k) Pw.s.ww wdwitlg \YI/\YJ.~ These are used to automatically maintain a reduced pressure within reasonable limits in the downstream side of the pipeline. m) Pt~~.w~rre .rus/aitlitlg 1~ahv.s ~ These are similar to the pressure reducing valves and are used to maintain automatically the pressure on the upstream side of the pipeline. Air ~YI/~V.S These are fitted to release the air automatically when a pipeline is being filled and also to permit air to enter the pipeline when it is being emptied. Additionally, air valves ha\e also to release any entrained air which might accumulate at high points in the pipeline during normal operations. For most cases in water works and pumping practice, two types of air valves are required. These are known as large orifice and small orifice air valves. a) Large or~jice uir vahvs ~~~ The purpose of this type of valve is to discharge air during filling or charging of mains and to admit air to mains while the), are being emptied. They pass air at high rates of flow with small pressure differences either into or out of the pipes on which the valve is fixed. The ball which forms the valve element although buoyant is rigid being covered with vulcanite. During normal service condition, this ball is maintained in contact with its seating usually of leather backed rubber by the pressure in the main and cannot leake this seating except when the pressure falls practically to that of the atmosphere. -Ihis occurs at various sections of a main when it is either being charged or emptied. When the pipes carrying a large orifice air valve are empty, the valve is open and remains in that position until the ball is carried on to its seating by the arrival of water. Once on this seating and under pressure. the halve cannot open even if the pipe becomes full of air until the pressure drops. It will be seen, therefore. that this valve will not release air accumulations under conditions of normal working pressure. When such a valve is discharging at a high rate. as during the filling of a main, there is a risk that the ball although lying in a fully open position in the absence of water may nevertheless suddenly be caught in the escaping air stream and closed when it may refuse to open again until the pressure has been reduced. The ball of the valve in such a case would have to be held down during filling operation. This defect has been ocel-come in a large orifice air valve of the advanced design known as kinetic air valve. In this the air ot- water enters from the bottom side of the ball and the air rushing around the ball exerts the pressure and loosens the contact with the top opening and allows the ball to drop down. When solid water reaches the ball, however. it is at once displaced and instantly closed. b) Stllall o~~fiw air \YII\Y The purpose of this valve is to dischal-ge air u hich may accumulate in sections of a main under \\orking conditions, that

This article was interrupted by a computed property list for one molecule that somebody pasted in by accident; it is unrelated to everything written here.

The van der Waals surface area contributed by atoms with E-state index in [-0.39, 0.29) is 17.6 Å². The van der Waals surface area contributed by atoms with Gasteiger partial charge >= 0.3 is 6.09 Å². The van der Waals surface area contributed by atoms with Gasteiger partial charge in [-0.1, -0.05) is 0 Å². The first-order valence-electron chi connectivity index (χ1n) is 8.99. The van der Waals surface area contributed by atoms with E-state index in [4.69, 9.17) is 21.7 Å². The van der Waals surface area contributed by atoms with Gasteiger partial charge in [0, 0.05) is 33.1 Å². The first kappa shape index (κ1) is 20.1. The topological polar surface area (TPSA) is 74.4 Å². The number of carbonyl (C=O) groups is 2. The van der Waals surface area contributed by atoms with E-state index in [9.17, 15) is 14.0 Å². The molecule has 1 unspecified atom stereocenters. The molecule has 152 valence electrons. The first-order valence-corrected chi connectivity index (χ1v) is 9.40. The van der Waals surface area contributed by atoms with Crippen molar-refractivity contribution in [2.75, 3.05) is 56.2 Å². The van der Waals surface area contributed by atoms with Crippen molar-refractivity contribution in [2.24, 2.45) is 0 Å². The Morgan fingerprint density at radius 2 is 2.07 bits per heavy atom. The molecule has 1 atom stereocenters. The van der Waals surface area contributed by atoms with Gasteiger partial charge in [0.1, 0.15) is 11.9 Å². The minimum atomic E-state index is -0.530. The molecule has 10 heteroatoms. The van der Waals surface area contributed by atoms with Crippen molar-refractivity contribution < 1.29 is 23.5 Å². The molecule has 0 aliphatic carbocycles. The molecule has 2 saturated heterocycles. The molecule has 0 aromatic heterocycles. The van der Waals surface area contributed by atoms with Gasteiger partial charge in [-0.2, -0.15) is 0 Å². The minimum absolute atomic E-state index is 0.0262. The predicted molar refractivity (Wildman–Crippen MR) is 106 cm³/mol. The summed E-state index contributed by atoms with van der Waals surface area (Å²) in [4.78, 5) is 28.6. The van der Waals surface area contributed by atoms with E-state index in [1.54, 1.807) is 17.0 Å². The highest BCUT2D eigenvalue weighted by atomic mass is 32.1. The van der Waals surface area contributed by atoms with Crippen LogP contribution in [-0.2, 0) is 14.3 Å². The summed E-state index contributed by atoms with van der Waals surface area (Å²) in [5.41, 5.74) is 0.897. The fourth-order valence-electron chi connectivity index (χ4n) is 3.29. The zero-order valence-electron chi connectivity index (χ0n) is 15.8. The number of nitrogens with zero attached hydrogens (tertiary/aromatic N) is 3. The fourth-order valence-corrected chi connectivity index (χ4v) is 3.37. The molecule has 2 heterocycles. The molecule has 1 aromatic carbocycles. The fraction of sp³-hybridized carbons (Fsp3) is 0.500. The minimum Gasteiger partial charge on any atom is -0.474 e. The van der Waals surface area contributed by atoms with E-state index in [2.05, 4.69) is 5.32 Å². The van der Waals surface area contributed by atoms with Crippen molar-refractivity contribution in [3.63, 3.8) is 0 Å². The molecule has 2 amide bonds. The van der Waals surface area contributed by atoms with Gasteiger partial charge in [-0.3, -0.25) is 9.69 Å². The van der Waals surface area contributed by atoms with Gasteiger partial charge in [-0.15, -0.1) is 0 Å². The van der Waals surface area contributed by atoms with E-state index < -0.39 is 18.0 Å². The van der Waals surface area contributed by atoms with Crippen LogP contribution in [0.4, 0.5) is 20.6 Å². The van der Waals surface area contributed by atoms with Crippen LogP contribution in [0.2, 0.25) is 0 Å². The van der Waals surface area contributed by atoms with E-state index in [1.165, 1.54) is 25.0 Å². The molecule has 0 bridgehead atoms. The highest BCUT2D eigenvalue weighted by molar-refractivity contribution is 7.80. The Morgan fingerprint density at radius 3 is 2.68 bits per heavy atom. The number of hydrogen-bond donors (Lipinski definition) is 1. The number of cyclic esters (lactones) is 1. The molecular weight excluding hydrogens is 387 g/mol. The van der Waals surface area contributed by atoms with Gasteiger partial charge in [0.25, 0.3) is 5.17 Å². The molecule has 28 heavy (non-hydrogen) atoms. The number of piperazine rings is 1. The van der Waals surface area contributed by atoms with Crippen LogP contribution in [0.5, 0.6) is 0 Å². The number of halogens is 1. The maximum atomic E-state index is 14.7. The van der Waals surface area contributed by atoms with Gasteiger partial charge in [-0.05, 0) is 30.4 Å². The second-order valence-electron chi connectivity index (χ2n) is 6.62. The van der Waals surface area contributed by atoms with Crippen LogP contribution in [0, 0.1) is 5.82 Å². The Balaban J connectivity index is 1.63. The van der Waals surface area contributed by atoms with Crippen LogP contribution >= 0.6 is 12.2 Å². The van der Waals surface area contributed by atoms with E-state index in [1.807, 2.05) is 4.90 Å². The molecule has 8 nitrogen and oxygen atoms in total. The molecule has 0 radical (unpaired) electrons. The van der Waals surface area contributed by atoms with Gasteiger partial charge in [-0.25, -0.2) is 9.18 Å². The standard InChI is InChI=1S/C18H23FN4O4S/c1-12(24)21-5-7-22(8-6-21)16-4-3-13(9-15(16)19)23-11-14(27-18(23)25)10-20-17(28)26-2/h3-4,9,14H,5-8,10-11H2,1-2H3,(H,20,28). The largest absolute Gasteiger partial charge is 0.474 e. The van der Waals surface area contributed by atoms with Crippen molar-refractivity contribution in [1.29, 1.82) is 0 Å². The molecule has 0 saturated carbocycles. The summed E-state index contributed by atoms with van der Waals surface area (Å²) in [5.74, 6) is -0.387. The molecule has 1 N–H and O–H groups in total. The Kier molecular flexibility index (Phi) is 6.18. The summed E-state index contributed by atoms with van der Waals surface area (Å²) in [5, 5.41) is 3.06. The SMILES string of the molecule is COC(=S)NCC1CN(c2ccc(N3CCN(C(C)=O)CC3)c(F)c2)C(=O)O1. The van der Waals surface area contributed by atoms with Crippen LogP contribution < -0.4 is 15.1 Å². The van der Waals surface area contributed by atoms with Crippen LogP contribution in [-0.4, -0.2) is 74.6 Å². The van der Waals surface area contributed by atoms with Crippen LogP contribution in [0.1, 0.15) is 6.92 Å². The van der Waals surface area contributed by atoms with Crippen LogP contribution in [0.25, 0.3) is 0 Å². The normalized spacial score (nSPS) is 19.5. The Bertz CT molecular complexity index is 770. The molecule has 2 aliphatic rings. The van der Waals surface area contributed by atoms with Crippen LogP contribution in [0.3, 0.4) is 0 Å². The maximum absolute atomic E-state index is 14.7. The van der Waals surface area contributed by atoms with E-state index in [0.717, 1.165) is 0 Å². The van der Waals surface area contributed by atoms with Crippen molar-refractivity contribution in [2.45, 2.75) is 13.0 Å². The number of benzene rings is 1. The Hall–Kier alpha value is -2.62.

ti~1.i.R SI'PPI.~ AND



SP : 35(S&T)-1987 Large orifice units should be installed at intervals from l/2 to 3/4 km along the section. In long descending stretches also additional air valves should be installed at intervals from .I 12 to 314 km along the section as shown in Fig. 14. Double air valves should be used in this case. Long horizontal stretches of main or, long stretches with gradients of the order of I m 500 should, wherever possible, be avoided. If this cannot be done, double air valves will have to be provided along the main at intervals of from I /2 to 3/4 km, in addition to those provided at the





































SP : 3S(S&T)-1987




















ends of such horizontal or near horizontal stretches. The size of large orifice air valve is based upon the diameter of the main. A ratio of the branch diameter to the diameter of the main is about I I 6. This ratio for a small orifice air valve may be roughly 1 12. .Srrt$~c~eho.\-es arrrl protectirlg tubes Surface boxes provide access to underground valves installed on lines. The valves are located in brick masonry or concrete

chambers which do not rest on the pipe and transmit the traffic loads to them. Surface boxes are provided on top. In some cases. instead of a chamber, the operating points or the spindles of valves are given protection from the surrounding earth by protecting tubes or vertical iron guard pipes and on top the surface box is provided. Surface box is provided for covering the valve chamber for safety and easy identification of valves. Iron surface boxes shall conform to